Playboy Publishes a Guide to Consensual Sex! Just Kidding, It's a Fake

ThinkProgress reported yesterday that Playboy magazine's annual "Guide to College Partying" featured a special emphasis on sexual consent this year. Hells yeah, right? 

“Somewhere in the countless hours we spent tallying up co-eds and scoring beer pong, we lost track of the most essential element of the Playboy lifestyle: sexual pleasure," read the introduction at partywithplayboy.com. "Rape is kryptonite to sexual pleasure. The two cannot co-exist." 

Alas, it turned out to be a fake. In an update, ThinkProgress' Tara Culp-Ressler says that "a Playboy spokesperson acknowledged the website on Tuesday, but said that it is a fake ... ThinkProgress regrets the error." 

Looking at the alleged Playboy guide now, it does seem unbelievably wholesome, PC and feminist. But, hey, Playboy was once the magazine that ran nude centerfolds alongside interviews with Ayn Rand and articles by Margaret Atwood. Stranger things have happened. 

 

The women who created the faux-site include Rebecca Nagle and Hannah Brancato, founders of an organization called FORCE: Upsetting Rape Culture. The crew created a slew of other fake websites — one imitating the Huffington Post, another imitating brobible.com — to keep up the ruse. It even ran a fake interview with Hugh Hefner on a fake version of Playboy’s corporate blog.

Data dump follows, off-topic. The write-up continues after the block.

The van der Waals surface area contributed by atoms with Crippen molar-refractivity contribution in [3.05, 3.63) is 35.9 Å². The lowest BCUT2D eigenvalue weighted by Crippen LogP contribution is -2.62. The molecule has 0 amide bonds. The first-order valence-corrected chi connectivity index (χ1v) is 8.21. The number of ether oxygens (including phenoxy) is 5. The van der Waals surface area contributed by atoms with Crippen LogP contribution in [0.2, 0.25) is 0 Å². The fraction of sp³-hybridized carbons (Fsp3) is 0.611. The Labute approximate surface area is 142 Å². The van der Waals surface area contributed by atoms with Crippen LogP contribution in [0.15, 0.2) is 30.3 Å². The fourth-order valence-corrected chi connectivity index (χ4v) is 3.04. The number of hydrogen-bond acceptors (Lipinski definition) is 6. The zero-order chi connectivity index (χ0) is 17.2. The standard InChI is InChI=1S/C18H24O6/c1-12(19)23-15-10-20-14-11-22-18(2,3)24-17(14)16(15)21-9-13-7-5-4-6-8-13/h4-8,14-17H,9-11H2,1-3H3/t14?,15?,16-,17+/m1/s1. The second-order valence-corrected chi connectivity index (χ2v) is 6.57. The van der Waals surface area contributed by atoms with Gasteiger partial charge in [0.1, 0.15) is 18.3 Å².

Last year, FORCE ran a similar scheme directed at Victoria's Secret. The point of these parodies has been to both draw attention to issues like sexual assault prevention and date rape and criticize the targets for not doing so themselves. 

This year's 'hacktivism' was aided by college students across the country who "hosted consent-themed tailgating parties, played games of ‘Ask First’ beer pong, and excitedly pushed the prank on Facebook and Twitter," a FORCE press release explains. 

“As these college students show, the culture of consent is already out there. As yesterday’s response to the Playboy jam shows, it’s, in fact, already popular. Hopefully, the gap between the messages that people want and the messages that people get about consent and sex will continue to shrink.”

Must Reads